Foreman went to the first of five consecutive Pro Bowls that year. A year later, he led the league in touchdowns (15) and made his first of three straight All-Pro teams. His best year followed in 1975 with a league-high 73 receptions and NFC bests in rushing yards (1,070) and touchdowns (22). Another league-high 14 touchdowns came in 1976.

As a starter from 1973 to '78, Foreman posted a league-high 73 touchdowns in 81 games on a team that went 62-22-2. Pittsburgh's Franco Harris was next with 53.

"There might have been guys who were as good as me," Foreman said. "But none was better. And what separates me is no one did it the way I did it. Impacting and changing the game."

No call from the Hall

Foreman retired in 1980 after spending that last season in New England. He has never been a Pro Football Hall of Fame finalist in 25 years as a modern-era player and the past 13 as a seniors candidate. Longtime senior committee selector Rick Gosselin is among those who believe Foreman's case should be heard.

"I don't think there was anybody like Chuck," he said. "In the '60s, you had to cover the receivers and occasionally the tight end. That changed in the '70s, and Chuck was the tip of the spear of receiving backs. And he was a threat. I think he has a case for the Hall of Fame for that reason."

Foreman's proponents have felt particularly shortchanged since 2010, when former Broncos running back Floyd Little was enshrined as a senior nominee. Little played 117 games over nine years, Foreman 109 over eight years. Little had 8,741 yards from scrimmage, a 3.9 rushing average and 52 touchdowns. Foreman had 9,106 yards from scrimmage, a 3.8 rushing average and 76 touchdowns. They had the same number of Pro Bowls (five). Foreman had two more All-Pro teams. And Little never reached the playoffs, playing for a team that went 47-73-6 with its best season being 7-5-2.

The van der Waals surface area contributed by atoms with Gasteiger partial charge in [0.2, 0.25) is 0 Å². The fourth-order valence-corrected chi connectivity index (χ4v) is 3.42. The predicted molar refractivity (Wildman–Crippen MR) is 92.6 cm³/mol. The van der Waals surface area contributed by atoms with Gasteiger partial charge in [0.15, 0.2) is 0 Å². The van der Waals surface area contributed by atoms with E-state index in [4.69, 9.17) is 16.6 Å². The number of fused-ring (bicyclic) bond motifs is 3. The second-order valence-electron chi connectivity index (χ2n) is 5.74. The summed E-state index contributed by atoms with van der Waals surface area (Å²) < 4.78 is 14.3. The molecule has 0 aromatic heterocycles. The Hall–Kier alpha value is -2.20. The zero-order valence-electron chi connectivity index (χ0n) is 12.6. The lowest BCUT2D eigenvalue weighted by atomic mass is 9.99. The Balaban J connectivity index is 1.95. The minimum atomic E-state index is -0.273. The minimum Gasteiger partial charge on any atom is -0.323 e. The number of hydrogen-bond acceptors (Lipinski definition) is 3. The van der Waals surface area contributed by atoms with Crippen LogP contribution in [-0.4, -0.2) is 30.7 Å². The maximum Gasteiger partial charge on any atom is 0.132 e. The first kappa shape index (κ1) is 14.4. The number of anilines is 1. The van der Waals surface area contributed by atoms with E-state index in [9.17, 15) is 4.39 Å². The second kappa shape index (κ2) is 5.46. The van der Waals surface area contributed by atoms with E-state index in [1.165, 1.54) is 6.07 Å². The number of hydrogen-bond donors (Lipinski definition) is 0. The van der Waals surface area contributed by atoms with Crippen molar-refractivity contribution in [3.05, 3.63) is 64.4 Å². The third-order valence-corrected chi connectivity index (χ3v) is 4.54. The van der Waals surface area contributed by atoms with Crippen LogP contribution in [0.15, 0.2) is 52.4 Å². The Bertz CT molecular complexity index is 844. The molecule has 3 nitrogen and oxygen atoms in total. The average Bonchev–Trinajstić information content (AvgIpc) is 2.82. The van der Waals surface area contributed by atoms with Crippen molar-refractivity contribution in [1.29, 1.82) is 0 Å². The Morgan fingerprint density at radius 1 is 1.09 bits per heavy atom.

"I want to be honest and not sound self-promoting, but I should have been in the Hall of Fame long ago," Foreman said. "I really don't know how this whole Hall of Fame thing works. But some of us get the short end of the stick."

Unfortunately for Foreman, his numbers continue to fade against the backdrop of a more wide-open league that has longer seasons, more rules to restrict defenses and, ironically, an ongoing evolution of pass-catching backs he helped create.

"As one of the first all-purpose backs, I don't get the respect," Foreman said. "Today, if you can't do it all, you'll be out of a job."

Hates 'West Coast' title

Christian McCaffrey is, to no one's surprise, Foreman's favorite NFL player. The 49ers' all-purpose back led the NFL in yards from scrimmage (2,023), touchdowns (21) and rushing yards (1,459) while also catching 67 balls for the NFC's No. 1 seed.

"He's one of the best all-purpose backs I've ever seen," Foreman said.

McCaffrey is but another extension of what Burns, Grant and Foreman helped jump-start across the NFL with their forward-thinking offense 50 years ago.

"Not many people know we called our offense the 'Purple Offense,'" Foreman said. "It was the same exact offense the 49ers used a decade later and everyone called it the 'West Coast' offense. Roger Craig had the same exact role I had. So I'll say forever that the 'West Coast' offense is really the 'Purple Offense.'"

The football world might have agreed had the Vikings not gone 0-4 in Super Bowls a decade before the 49ers went 4-0.

"Had the Vikings won a Super Bowl, they'd probably have four or five more guys in the Hall of Fame," Gosselin said.

Yes, Foreman would like to be one of them. But he seems genuinely happy. He makes a lot of appearances, does some speaking, some radio and TV, some work as a substitute teacher in the Bloomington school district, and makes time to rub elbows with any Vikings fan he comes across.

"I'm having the time of my life, and it's related to my finest time, which was playing for the Vikings," Foreman said. "So I'm in a good spot in life. Fifty years later, I'm blessed again."